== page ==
Then, head tilted, eyes meeting mine, he says…” if I get rejected…eyes cast downwards, well… I- don’t- handle- rejection”, slowly shaking his head side to side. I believed him.
We were talking about the steps he had taken towards a new career opportunity for the future. Having this business would mean he could quit his corporate job and work independently with the desired flexibility to move to another state or country. Very appealing.
He was already identifying some obstacles and possible solutions. Then the energy shifted. The fear of being rejected spiked the seriousness of our discussion to a profound level. I felt it. The man clearly had his reasons for fearing rejection. Why?
Ok, none of us like rejection and we all know it’s a natural part of personal and business relationships. Yet, the grip it holds psychologically can feel deadly.
Three ways we know this is because…
1. We have been on the receiving end of an employer’s conversation, “your position has been eliminated”, or “you didn’t get the promotion”, and perhaps repeatedly, “another applicant accepted the offer, thanks for applying”.
2. We go to work after another cold reception from a partner who hasn’t engaged meaningfully for days after a quarrel or told you the night before they don’t want to be married to you anymore.
3. Then, there’s the seemingly less serious, but commonly felt rejection when comments on Facebook are ignored; emails, texts, chats or voice mails go unanswered or worse, answered with abruptness, dismissive language.
Certainly job seekers and crafters must be prepared to handle rejection. And like any fear when faced intelligently, I believe, loses the strong hold and becomes manageable.
In today’s article, the most important secret for managing rejection is…
Social rejection mimics physical pain in the brain. Actual MRI studies of the brain, show that the same area that lights up when physical pain occurs, lights up when social rejection is felt.
Lead author, Dr. Ethan Kross, of the published research, “Social Rejection Shares Somatosensory Representations with Physical Pain”, Proceedings of the Nat’l Academy of Sciences, offers the analogy of social rejection feeling painful like a spilled cup of hot coffee on your forearm. (yikes!) No wonder fear of rejection exists. The emotional pain hurts like physical pain.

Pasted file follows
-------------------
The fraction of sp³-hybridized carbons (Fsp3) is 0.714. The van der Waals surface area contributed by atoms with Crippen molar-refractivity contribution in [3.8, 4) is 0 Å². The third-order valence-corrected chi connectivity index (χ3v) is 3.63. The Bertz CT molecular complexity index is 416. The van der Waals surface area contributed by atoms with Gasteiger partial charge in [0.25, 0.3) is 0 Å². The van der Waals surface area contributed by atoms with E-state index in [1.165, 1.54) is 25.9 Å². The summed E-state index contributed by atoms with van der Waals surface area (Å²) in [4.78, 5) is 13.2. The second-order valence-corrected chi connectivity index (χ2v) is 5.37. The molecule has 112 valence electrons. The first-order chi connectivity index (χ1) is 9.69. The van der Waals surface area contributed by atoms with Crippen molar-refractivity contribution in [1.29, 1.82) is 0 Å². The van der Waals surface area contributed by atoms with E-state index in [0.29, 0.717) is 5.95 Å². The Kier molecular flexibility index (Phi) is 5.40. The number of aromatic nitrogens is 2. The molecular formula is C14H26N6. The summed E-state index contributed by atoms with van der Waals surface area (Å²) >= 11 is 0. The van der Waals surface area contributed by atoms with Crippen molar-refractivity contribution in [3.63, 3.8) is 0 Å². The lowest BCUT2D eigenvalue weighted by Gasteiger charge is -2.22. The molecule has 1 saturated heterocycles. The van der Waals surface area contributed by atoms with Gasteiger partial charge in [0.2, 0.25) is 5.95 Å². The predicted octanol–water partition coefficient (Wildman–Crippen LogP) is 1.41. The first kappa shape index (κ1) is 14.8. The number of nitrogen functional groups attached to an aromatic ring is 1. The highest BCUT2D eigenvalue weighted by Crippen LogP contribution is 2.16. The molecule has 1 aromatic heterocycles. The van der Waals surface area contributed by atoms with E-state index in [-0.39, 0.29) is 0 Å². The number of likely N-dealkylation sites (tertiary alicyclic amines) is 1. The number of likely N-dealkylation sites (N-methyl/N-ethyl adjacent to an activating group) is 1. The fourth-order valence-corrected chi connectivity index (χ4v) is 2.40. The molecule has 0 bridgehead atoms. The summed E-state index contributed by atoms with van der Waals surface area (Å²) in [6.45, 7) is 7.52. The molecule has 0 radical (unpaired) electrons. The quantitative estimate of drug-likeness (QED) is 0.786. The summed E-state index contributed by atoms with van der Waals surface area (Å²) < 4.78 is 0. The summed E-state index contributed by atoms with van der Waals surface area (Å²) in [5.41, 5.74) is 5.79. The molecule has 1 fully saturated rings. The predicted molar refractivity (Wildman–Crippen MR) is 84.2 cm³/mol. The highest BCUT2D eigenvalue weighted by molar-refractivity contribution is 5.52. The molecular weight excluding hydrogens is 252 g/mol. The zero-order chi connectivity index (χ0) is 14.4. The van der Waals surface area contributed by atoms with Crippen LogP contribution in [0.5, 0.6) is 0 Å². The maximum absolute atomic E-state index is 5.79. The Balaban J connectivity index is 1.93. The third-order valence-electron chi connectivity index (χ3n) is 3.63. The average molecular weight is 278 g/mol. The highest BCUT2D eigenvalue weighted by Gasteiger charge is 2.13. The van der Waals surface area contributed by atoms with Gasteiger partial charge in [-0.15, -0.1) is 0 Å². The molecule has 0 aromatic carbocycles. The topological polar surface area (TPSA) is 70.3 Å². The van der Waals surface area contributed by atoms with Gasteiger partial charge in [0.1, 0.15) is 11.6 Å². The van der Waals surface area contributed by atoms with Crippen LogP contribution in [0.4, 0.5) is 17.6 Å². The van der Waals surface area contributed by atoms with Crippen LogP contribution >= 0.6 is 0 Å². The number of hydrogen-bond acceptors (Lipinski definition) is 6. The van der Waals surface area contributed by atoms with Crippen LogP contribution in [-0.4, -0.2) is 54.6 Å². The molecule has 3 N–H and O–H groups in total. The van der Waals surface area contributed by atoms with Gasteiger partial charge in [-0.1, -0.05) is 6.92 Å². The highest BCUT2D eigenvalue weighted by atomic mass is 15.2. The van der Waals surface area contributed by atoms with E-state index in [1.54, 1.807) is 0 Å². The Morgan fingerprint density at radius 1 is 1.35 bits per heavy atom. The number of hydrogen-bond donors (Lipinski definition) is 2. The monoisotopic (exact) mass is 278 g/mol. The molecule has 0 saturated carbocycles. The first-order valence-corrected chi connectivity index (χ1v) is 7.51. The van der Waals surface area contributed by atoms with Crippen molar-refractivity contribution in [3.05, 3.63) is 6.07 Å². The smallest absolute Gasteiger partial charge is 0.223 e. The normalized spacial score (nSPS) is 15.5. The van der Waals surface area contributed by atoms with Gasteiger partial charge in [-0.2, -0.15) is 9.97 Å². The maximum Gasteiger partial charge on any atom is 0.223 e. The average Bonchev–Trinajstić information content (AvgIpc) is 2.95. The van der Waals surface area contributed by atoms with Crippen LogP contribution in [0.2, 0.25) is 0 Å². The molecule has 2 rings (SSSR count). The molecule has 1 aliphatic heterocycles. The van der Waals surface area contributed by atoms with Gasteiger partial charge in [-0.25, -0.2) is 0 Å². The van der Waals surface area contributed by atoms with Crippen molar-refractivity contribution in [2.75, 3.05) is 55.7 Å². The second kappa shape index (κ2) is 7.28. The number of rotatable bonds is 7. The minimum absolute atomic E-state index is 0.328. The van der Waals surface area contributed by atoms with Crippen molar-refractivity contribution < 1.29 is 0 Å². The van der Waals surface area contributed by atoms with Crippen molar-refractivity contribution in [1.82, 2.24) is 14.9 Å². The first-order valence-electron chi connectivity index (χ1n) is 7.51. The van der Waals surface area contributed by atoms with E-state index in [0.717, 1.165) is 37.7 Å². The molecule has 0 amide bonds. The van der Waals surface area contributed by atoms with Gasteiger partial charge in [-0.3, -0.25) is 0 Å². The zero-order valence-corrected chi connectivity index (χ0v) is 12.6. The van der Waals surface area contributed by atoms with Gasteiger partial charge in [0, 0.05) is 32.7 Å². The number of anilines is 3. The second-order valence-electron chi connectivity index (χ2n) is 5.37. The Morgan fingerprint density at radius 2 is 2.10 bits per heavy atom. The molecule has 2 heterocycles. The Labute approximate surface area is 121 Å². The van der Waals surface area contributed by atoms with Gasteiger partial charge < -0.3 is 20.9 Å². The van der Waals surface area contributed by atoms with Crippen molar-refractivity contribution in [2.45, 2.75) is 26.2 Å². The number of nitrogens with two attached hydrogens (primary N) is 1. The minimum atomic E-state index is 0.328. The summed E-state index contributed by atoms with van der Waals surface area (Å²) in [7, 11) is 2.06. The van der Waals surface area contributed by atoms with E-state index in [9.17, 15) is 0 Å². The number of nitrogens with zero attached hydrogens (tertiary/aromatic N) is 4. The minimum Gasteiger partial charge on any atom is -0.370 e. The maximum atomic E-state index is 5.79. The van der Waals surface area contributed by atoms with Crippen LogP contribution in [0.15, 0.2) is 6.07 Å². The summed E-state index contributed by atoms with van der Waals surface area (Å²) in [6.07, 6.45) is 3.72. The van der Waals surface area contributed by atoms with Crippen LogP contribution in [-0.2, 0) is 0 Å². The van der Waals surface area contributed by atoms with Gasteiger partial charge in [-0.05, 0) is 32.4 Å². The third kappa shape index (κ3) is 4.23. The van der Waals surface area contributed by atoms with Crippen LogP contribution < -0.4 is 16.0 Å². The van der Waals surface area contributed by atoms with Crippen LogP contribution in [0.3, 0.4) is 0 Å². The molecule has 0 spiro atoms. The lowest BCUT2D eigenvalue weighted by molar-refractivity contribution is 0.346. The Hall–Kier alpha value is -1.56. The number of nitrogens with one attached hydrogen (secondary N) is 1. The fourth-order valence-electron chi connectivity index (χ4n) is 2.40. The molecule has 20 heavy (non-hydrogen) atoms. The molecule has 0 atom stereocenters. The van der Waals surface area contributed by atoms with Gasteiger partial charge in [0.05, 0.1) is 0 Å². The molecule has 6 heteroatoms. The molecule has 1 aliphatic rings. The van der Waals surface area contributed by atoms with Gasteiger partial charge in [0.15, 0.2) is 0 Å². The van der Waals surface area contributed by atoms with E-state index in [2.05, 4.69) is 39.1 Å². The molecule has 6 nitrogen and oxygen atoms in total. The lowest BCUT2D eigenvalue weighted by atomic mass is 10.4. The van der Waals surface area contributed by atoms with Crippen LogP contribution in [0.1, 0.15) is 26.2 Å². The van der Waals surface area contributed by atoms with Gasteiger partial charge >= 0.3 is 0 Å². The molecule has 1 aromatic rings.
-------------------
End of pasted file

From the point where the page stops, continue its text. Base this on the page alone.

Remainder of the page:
Researched information always helps us sort through complex issues. It provides a scientific explanation vs. an assumption that a character flaw or undeveloped self-discipline is at play. Unfortunately, emotional or psychological issues are often assigned a status of moral weakness. The research on rejection provides a nonjudgmental pathway of understanding the pain of rejection and that’s exciting! Keep reading…
And it seems, we can relive the pain of rejection more easily than physical pain. A favorite speaker about the significance of rejection, Guy Winch PhD, suggests an experiment… Try to remember a physical pain and then remember a social rejection experience and compare the experience. I could easily do both. Try it yourself. Here’s my example…
The physical pain of fracturing my left shoulder after falling while running with my 90 lb. dog, Freddy 🙂 happened 4 years ago. Yes, I remember it feeling painful, but the memory isn’t visceral. The picture of Freddy, sitting on top of me while I was wondering if I could get up was clear (:-<, my protector), but the physical pain wasn’t.
The rejection (from a former employer) clearly stirred up more feelings in my gut as well as pictures of that time sitting with the manager and the thoughts during and after the event…which took place over 20 years ago! I could jump into that conversation again today…ridiculous, but true.
Amazing that I can still connect with the indignation that time held. Reliving the pain of rejection seems much easier to relive than the physical pain. Indeed, more needs to be said about this reliving rejection so easily. Hello Part 2 of this article 😉
Finally, during our hunter/gatherer past, we were sensitized to fear rejection. It was a way the tribe controlled behaviors. Being shunned or ostracized from the tribe was akin to a death sentence in those primitive times. You were safe in the tribe. Apart from the tribe, look out!
Evolutionary psychologists say the tribe members who were more sensitive to the pain/risk of being separated from the tribe were more likely to survive. Their brain protected them with an early rejection alert of sorts. So do our brains today. Some of us are wired more tightly than others, but we are biologically wired to be more sensitive to rejection.
Knowing this, I believe, is another helpful piece of information to successfully handling rejection.
The takeaway is…
Fear of rejection has deep roots in both our evolutionary past and the pain center of our brains. Sensitivity to rejection today in the 21st century is just as real and deserves our understanding as opposed to moral judgment that is dismissive.
Now you are informed about the science that explains why fear of rejection exists. Join me for Part 2 where secrets for handling rejection are revealed.
In the meantime, I’d love to know, What helps you handle fear of rejection?
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